Background: The optimal antithrombotic strategy for patients with chronic oral anticoagulation undergoing coronary stenting is unknown. Our study conducted a meta-analysis of 9 previous trials comparing the safety and efficacy of triple antithrombotic regimen (including warfarin, aspirin and clopidogrel) to non-triple antithrombotic regimens in those patients.
Methods: Two investigators independently searched Pubmed, Ovid and Elsevier databases for all reported studies, and yielded 9 (of 242 potentially relevant) articles, published before July 2009, enrolling 5181 patients, follow-up period ranging from 1 month to 18 months. Two coauthors independently recorded the data regarding interventions and the occurrence of major bleeding, stroke, myocardial infarction and death.
Results: Patients with triple antithrombotic regimen had significant reduction in ischemic stroke (odds ratio [OR] is 0.29, 95% confidence interval [CI] is from 0.15 to 0.58; and P=0.0004) as compared with dual antiplatelet therapy. While there was a two-fold increased risk of major bleeding associated with triple antithrombotic regime (OR 2.00, 95% CI 1.41 to 2.83; and P<0.0001). The overall incidence of death (OR 1.20, 95% CI 0.63 to 2.27, and P=0.56) and myocardial infarction (OR 0.84, 95% CI 0.57 to 1.23; and P=0.38) was comparable between the two regimens.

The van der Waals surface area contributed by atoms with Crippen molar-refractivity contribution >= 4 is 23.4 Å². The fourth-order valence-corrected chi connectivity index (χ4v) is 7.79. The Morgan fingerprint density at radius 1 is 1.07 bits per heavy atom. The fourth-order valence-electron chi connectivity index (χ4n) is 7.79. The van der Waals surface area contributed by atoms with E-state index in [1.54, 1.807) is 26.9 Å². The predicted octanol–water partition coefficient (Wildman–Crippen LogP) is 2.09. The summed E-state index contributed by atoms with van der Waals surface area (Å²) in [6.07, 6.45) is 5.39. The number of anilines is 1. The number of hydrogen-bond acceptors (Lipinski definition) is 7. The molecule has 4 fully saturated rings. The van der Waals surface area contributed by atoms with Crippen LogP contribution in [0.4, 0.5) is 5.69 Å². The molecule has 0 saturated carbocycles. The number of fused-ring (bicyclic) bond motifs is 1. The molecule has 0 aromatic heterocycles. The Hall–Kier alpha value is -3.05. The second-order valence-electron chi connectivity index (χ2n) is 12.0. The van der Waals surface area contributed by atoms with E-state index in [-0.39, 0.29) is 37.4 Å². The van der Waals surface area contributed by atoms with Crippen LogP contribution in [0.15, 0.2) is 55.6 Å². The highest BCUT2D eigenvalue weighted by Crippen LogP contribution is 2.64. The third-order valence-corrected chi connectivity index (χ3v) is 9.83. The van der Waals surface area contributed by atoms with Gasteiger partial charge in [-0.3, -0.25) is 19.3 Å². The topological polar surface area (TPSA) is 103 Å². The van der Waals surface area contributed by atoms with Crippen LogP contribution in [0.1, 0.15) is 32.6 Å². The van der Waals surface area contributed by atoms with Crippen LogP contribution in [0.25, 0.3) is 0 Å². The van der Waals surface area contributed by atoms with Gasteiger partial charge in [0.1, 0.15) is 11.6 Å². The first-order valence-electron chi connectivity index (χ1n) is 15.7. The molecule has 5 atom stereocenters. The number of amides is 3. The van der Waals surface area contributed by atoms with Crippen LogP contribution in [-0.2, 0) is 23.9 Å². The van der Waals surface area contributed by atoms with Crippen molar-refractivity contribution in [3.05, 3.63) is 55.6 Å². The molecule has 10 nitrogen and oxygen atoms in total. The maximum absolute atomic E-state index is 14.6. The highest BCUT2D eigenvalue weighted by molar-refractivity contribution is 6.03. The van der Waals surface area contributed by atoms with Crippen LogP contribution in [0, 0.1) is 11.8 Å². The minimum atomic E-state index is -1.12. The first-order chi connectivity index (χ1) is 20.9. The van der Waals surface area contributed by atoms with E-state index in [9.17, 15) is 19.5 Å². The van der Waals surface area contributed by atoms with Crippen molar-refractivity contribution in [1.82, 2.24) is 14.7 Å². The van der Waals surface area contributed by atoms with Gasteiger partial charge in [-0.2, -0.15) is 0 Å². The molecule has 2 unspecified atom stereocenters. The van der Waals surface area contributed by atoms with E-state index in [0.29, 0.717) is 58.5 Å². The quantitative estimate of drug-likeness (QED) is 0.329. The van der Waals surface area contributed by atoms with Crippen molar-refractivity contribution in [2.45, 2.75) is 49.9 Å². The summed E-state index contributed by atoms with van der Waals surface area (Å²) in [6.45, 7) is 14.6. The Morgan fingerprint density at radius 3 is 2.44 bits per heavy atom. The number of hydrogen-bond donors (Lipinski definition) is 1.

Conclusion: Our study confirmed the cardiovascular benefits of triple antithrombotic regimen by reducing ischemic stroke risk, but also demonstrated its increased risk of major bleeding. It poses imperative demands for future prospective randomized studies to define the optimal antithrombotic regimen in patients requiring chronic anticoagulation undergoing coronary stenting.
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